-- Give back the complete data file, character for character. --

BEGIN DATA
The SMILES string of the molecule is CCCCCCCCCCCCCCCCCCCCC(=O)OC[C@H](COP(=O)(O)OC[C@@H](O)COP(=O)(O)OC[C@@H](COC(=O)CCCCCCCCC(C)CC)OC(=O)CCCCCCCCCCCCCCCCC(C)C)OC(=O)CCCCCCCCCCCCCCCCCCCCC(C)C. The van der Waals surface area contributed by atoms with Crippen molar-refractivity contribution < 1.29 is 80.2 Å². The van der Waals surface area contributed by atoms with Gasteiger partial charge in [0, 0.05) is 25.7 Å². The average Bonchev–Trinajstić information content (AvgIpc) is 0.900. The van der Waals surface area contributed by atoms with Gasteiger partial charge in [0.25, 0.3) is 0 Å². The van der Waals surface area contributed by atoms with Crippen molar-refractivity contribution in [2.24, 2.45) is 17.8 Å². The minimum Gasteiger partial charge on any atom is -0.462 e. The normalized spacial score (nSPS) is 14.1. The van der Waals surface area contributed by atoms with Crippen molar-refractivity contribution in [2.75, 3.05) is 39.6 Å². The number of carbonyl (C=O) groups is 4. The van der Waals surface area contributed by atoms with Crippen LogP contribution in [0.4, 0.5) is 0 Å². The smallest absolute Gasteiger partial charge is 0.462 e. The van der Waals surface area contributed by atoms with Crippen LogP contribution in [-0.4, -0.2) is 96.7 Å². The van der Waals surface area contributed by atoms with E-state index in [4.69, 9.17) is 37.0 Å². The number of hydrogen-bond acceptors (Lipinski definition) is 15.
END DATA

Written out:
The SMILES string of the molecule is CCCCCCCCCCCCCCCCCCCCC(=O)OC[C@H](COP(=O)(O)OC[C@@H](O)COP(=O)(O)OC[C@@H](COC(=O)CCCCCCCCC(C)CC)OC(=O)CCCCCCCCCCCCCCCCC(C)C)OC(=O)CCCCCCCCCCCCCCCCCCCCC(C)C. The van der Waals surface area contributed by atoms with Crippen molar-refractivity contribution < 1.29 is 80.2 Å². The van der Waals surface area contributed by atoms with Gasteiger partial charge in [0, 0.05) is 25.7 Å². The average Bonchev–Trinajstić information content (AvgIpc) is 0.900. The van der Waals surface area contributed by atoms with Gasteiger partial charge in [0.25, 0.3) is 0 Å². The van der Waals surface area contributed by atoms with Crippen molar-refractivity contribution in [2.24, 2.45) is 17.8 Å². The minimum Gasteiger partial charge on any atom is -0.462 e. The normalized spacial score (nSPS) is 14.1. The van der Waals surface area contributed by atoms with Crippen molar-refractivity contribution in [2.75, 3.05) is 39.6 Å². The number of carbonyl (C=O) groups is 4. The van der Waals surface area contributed by atoms with Crippen LogP contribution in [0.4, 0.5) is 0 Å². The smallest absolute Gasteiger partial charge is 0.462 e. The van der Waals surface area contributed by atoms with Crippen LogP contribution in [-0.4, -0.2) is 96.7 Å². The van der Waals surface area contributed by atoms with E-state index in [4.69, 9.17) is 37.0 Å². The number of hydrogen-bond acceptors (Lipinski definition) is 15.